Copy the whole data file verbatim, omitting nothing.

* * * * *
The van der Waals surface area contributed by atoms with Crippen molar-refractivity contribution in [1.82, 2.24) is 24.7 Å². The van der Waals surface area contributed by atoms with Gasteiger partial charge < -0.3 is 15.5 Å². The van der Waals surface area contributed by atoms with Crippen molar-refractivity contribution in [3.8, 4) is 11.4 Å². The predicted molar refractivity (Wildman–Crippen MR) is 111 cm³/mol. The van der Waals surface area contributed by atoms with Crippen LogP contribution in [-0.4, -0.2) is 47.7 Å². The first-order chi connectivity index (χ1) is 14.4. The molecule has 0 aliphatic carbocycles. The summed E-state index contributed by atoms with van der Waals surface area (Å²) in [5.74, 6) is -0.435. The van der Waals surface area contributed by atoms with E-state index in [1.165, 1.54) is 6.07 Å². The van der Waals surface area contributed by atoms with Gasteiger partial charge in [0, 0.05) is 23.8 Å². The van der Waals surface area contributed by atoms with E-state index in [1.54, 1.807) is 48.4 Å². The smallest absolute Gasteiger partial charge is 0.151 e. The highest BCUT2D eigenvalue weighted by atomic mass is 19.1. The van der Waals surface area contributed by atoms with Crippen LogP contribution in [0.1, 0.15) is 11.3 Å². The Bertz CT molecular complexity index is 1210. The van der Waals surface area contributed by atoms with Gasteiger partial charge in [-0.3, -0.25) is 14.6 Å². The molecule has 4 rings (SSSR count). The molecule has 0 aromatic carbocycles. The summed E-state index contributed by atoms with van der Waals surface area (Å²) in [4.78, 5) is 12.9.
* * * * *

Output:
The van der Waals surface area contributed by atoms with Crippen molar-refractivity contribution in [1.82, 2.24) is 24.7 Å². The van der Waals surface area contributed by atoms with Gasteiger partial charge < -0.3 is 15.5 Å². The van der Waals surface area contributed by atoms with Crippen molar-refractivity contribution in [3.8, 4) is 11.4 Å². The predicted molar refractivity (Wildman–Crippen MR) is 111 cm³/mol. The van der Waals surface area contributed by atoms with Crippen LogP contribution in [-0.4, -0.2) is 47.7 Å². The first-order chi connectivity index (χ1) is 14.4. The molecule has 0 aliphatic carbocycles. The summed E-state index contributed by atoms with van der Waals surface area (Å²) in [5.74, 6) is -0.435. The van der Waals surface area contributed by atoms with E-state index in [1.165, 1.54) is 6.07 Å². The van der Waals surface area contributed by atoms with Gasteiger partial charge in [0, 0.05) is 23.8 Å². The van der Waals surface area contributed by atoms with E-state index in [1.54, 1.807) is 48.4 Å². The smallest absolute Gasteiger partial charge is 0.151 e. The highest BCUT2D eigenvalue weighted by atomic mass is 19.1. The van der Waals surface area contributed by atoms with Crippen LogP contribution in [0.1, 0.15) is 11.3 Å². The Bertz CT molecular complexity index is 1210. The van der Waals surface area contributed by atoms with Gasteiger partial charge in [-0.3, -0.25) is 14.6 Å². The molecule has 4 rings (SSSR count). The molecule has 0 aromatic carbocycles. The summed E-state index contributed by atoms with van der Waals surface area (Å²) in [4.78, 5) is 12.9.